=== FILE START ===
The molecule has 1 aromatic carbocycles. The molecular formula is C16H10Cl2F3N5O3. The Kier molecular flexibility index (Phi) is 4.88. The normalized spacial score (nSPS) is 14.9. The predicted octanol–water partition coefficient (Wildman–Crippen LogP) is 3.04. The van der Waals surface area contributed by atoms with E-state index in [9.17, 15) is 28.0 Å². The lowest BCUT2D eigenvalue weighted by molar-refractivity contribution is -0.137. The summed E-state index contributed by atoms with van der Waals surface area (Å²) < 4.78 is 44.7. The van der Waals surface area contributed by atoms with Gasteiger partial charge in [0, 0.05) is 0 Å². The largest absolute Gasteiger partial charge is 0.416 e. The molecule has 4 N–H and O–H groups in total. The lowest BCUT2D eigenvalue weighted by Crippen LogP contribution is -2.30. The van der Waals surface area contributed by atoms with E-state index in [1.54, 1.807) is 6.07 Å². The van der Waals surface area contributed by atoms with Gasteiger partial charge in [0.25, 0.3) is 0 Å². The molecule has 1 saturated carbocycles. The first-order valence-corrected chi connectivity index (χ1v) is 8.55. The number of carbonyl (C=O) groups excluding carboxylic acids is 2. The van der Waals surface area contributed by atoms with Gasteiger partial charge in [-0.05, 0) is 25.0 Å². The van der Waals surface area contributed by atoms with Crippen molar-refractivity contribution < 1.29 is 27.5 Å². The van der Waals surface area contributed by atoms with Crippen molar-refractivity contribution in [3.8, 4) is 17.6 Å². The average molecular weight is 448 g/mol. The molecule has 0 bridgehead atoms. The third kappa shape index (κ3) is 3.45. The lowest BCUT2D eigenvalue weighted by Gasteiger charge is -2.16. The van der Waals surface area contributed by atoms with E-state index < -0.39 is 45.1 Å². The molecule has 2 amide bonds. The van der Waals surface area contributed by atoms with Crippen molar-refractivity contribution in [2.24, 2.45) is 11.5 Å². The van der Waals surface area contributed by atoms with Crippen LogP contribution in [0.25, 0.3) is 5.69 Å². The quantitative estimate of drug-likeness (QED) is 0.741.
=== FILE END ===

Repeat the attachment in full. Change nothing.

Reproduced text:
The molecule has 1 aromatic carbocycles. The molecular formula is C16H10Cl2F3N5O3. The Kier molecular flexibility index (Phi) is 4.88. The normalized spacial score (nSPS) is 14.9. The predicted octanol–water partition coefficient (Wildman–Crippen LogP) is 3.04. The van der Waals surface area contributed by atoms with E-state index in [9.17, 15) is 28.0 Å². The lowest BCUT2D eigenvalue weighted by molar-refractivity contribution is -0.137. The summed E-state index contributed by atoms with van der Waals surface area (Å²) < 4.78 is 44.7. The van der Waals surface area contributed by atoms with Gasteiger partial charge in [0, 0.05) is 0 Å². The largest absolute Gasteiger partial charge is 0.416 e. The molecule has 4 N–H and O–H groups in total. The lowest BCUT2D eigenvalue weighted by Crippen LogP contribution is -2.30. The van der Waals surface area contributed by atoms with E-state index in [1.54, 1.807) is 6.07 Å². The van der Waals surface area contributed by atoms with Gasteiger partial charge in [0.25, 0.3) is 0 Å². The molecule has 1 saturated carbocycles. The first-order valence-corrected chi connectivity index (χ1v) is 8.55. The number of carbonyl (C=O) groups excluding carboxylic acids is 2. The van der Waals surface area contributed by atoms with Gasteiger partial charge in [-0.05, 0) is 25.0 Å². The van der Waals surface area contributed by atoms with Crippen molar-refractivity contribution < 1.29 is 27.5 Å². The van der Waals surface area contributed by atoms with Crippen molar-refractivity contribution in [3.8, 4) is 17.6 Å². The average molecular weight is 448 g/mol. The molecule has 0 bridgehead atoms. The third kappa shape index (κ3) is 3.45. The lowest BCUT2D eigenvalue weighted by Gasteiger charge is -2.16. The van der Waals surface area contributed by atoms with E-state index < -0.39 is 45.1 Å². The molecule has 2 amide bonds. The van der Waals surface area contributed by atoms with Crippen molar-refractivity contribution in [2.24, 2.45) is 11.5 Å². The van der Waals surface area contributed by atoms with Crippen LogP contribution in [0.25, 0.3) is 5.69 Å². The quantitative estimate of drug-likeness (QED) is 0.741.